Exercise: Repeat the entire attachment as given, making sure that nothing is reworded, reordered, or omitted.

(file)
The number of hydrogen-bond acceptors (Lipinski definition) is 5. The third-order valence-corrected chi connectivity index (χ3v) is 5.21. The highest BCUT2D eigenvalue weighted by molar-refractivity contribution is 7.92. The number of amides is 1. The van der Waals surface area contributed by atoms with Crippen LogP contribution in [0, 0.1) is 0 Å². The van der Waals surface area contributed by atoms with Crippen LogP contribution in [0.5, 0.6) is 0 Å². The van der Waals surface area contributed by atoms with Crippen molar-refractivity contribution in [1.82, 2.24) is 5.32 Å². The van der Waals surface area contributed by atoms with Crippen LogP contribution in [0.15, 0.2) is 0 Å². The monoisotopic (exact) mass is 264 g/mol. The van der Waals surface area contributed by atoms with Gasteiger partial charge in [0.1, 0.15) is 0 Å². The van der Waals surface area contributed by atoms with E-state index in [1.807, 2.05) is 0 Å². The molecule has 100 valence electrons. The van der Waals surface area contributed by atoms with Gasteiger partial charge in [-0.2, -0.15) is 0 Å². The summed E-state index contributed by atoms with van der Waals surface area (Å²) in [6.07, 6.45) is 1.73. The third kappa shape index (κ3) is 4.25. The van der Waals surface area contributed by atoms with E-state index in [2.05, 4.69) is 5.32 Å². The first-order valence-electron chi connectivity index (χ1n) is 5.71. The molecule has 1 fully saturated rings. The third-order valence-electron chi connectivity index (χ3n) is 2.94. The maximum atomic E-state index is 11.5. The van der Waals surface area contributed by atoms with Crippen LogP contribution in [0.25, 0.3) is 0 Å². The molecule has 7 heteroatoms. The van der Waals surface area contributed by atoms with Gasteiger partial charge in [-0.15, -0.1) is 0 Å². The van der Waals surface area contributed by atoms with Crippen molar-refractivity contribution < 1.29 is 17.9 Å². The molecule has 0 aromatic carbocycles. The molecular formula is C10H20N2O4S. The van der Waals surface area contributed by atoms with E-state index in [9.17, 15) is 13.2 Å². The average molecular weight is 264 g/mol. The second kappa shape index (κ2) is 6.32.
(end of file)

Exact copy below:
The number of hydrogen-bond acceptors (Lipinski definition) is 5. The third-order valence-corrected chi connectivity index (χ3v) is 5.21. The highest BCUT2D eigenvalue weighted by molar-refractivity contribution is 7.92. The number of amides is 1. The van der Waals surface area contributed by atoms with Crippen LogP contribution in [0, 0.1) is 0 Å². The van der Waals surface area contributed by atoms with Crippen LogP contribution in [0.5, 0.6) is 0 Å². The van der Waals surface area contributed by atoms with Crippen molar-refractivity contribution in [1.82, 2.24) is 5.32 Å². The van der Waals surface area contributed by atoms with Crippen LogP contribution in [0.15, 0.2) is 0 Å². The monoisotopic (exact) mass is 264 g/mol. The van der Waals surface area contributed by atoms with Gasteiger partial charge in [0.1, 0.15) is 0 Å². The van der Waals surface area contributed by atoms with E-state index in [1.807, 2.05) is 0 Å². The molecule has 100 valence electrons. The van der Waals surface area contributed by atoms with Gasteiger partial charge in [-0.2, -0.15) is 0 Å². The summed E-state index contributed by atoms with van der Waals surface area (Å²) in [6.07, 6.45) is 1.73. The third kappa shape index (κ3) is 4.25. The van der Waals surface area contributed by atoms with E-state index in [2.05, 4.69) is 5.32 Å². The first-order valence-electron chi connectivity index (χ1n) is 5.71. The molecule has 1 fully saturated rings. The third-order valence-electron chi connectivity index (χ3n) is 2.94. The maximum atomic E-state index is 11.5. The van der Waals surface area contributed by atoms with Crippen LogP contribution in [0.25, 0.3) is 0 Å². The molecule has 7 heteroatoms. The van der Waals surface area contributed by atoms with Gasteiger partial charge in [-0.15, -0.1) is 0 Å². The van der Waals surface area contributed by atoms with Crippen molar-refractivity contribution < 1.29 is 17.9 Å². The molecule has 0 aromatic carbocycles. The molecular formula is C10H20N2O4S. The van der Waals surface area contributed by atoms with E-state index in [9.17, 15) is 13.2 Å². The average molecular weight is 264 g/mol. The second kappa shape index (κ2) is 6.32.